Microsoft quits Trump’s digital advisory board

Donald Trump’s administration has become increasingly isolated as even those who previously reluctantly associated with the White House in an attempt to influence its course have now worked to rapidly distance themselves from what is looking increasingly like a sinking ship.

The latest to go overboard was Microsoft president and legal chief Brad Smith, who left the US government’s digital economy advisory board over President Trump’s inability to unequivocally condemn racists.

A spokesman for Microsoft said,  “Effective today, Brad is no longer a member of the group.”

He joins a host of other erstwhile members, including executive chairwoman of the Mozilla Foundation Mitchell Baker; president of the Institute of Electrical and Electronics Engineers (IEEE) Karen Bartleson; Sonia Katyal, a professor of law at the University of California; CEO of the Markle Foundation Zoë Baird; Greg Becker, CEO of Silicon Valley Bank; Oisin Hanrahan, CEO of Handy; and Corey Thomas, CEO of Rapid7.

Others believed to have resigned include  David Cohen, a Comcast senior veep; James Manyika, a director at McKinseys; and Marta Tellado, CEO of Consumer Reports.

Zoë Baird, a co-chairs of the advisory board, said “It is the moral responsibility of our leaders to unite Americans by respecting the diversity and inclusion that enables our country to generate new opportunity and celebrate freedom. In order to preserve these cherished values, there must never be equivocation in denouncing hate, bigotry, violence, and racism.”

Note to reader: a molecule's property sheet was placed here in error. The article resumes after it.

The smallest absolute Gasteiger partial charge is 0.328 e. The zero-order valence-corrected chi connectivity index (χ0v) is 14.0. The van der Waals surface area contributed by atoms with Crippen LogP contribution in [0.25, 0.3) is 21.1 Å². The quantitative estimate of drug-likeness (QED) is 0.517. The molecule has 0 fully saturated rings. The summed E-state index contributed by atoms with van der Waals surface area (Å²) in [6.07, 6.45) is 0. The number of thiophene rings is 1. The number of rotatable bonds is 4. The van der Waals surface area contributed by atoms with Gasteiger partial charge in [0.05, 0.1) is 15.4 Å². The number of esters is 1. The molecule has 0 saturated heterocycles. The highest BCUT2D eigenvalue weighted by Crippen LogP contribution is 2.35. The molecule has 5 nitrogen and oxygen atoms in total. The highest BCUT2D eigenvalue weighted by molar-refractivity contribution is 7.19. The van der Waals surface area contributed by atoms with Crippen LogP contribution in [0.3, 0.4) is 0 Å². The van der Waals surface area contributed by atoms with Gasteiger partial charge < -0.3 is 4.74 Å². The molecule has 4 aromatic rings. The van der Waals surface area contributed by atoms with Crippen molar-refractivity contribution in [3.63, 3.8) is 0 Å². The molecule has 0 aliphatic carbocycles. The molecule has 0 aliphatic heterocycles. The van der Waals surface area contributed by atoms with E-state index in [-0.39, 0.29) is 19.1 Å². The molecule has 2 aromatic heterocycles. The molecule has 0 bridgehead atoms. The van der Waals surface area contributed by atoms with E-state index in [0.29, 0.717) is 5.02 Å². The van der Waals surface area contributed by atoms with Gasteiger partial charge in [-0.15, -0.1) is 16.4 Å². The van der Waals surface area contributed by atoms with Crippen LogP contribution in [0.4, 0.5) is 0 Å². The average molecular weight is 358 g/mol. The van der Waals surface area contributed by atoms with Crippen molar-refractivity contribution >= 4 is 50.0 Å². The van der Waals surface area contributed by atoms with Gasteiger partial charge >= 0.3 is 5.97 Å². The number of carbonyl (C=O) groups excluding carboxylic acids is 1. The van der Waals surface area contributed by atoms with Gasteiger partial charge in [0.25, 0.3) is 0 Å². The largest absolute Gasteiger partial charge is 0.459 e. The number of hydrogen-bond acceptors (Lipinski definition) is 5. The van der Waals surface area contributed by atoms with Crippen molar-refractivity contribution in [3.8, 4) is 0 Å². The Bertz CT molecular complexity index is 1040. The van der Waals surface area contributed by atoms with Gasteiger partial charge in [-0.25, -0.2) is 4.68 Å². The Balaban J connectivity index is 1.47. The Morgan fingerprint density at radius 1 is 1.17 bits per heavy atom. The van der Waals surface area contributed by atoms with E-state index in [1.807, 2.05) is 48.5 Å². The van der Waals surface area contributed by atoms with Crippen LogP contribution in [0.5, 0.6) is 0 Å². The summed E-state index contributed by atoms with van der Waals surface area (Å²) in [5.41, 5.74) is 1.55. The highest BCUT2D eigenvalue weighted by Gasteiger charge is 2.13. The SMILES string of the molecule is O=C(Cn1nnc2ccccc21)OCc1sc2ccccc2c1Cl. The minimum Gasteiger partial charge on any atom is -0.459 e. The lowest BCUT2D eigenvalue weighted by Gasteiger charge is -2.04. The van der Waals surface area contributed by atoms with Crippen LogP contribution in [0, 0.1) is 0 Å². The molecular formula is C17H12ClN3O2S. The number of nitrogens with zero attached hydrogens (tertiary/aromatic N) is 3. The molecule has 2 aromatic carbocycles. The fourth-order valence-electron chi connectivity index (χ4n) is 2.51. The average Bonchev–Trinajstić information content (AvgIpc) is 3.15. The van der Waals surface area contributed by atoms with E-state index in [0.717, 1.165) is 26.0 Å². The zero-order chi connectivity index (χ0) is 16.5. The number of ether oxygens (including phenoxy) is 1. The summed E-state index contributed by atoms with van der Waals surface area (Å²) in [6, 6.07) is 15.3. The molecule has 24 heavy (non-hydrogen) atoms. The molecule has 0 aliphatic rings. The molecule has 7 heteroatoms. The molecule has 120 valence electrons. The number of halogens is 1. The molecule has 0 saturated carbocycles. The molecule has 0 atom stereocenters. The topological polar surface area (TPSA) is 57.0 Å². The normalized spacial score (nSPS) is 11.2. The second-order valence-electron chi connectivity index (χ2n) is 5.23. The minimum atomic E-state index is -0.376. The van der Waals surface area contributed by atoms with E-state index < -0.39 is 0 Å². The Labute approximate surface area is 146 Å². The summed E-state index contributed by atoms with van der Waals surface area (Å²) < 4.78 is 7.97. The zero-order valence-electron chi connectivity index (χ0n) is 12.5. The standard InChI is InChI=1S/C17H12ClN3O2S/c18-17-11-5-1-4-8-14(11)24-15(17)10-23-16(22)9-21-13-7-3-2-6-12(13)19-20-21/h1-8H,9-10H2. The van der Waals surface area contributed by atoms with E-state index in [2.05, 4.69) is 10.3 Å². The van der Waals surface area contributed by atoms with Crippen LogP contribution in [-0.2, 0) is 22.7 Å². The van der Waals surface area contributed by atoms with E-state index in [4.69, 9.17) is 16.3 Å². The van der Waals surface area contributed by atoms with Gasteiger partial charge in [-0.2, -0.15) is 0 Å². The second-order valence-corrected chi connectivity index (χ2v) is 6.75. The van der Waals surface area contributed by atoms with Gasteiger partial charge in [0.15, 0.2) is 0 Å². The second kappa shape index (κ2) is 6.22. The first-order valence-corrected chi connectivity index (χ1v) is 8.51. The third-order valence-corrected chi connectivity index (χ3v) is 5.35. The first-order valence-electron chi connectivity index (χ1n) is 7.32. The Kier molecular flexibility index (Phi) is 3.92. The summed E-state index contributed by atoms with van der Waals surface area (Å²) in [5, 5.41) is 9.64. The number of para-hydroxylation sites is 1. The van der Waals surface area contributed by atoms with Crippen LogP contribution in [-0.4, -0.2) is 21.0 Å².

Mitchell Baker, the other co-chair, wrote “It is the responsibility of leaders to take action and lift up each and every American. Our leaders must unequivocally denounce bigotry, racism, sexism, hate, and violence.”

The resignations follow the disbandment of two presidential action committees – the manufacturing council and the strategy and policy forum, the presidential arts and humanities committee and pastor A.R. Bernard resignation from the Evangelic Council, leaving those who remain in Trump’s service increasingly looking more like loyalists, adherents and followers than simply patriots doing their duty.

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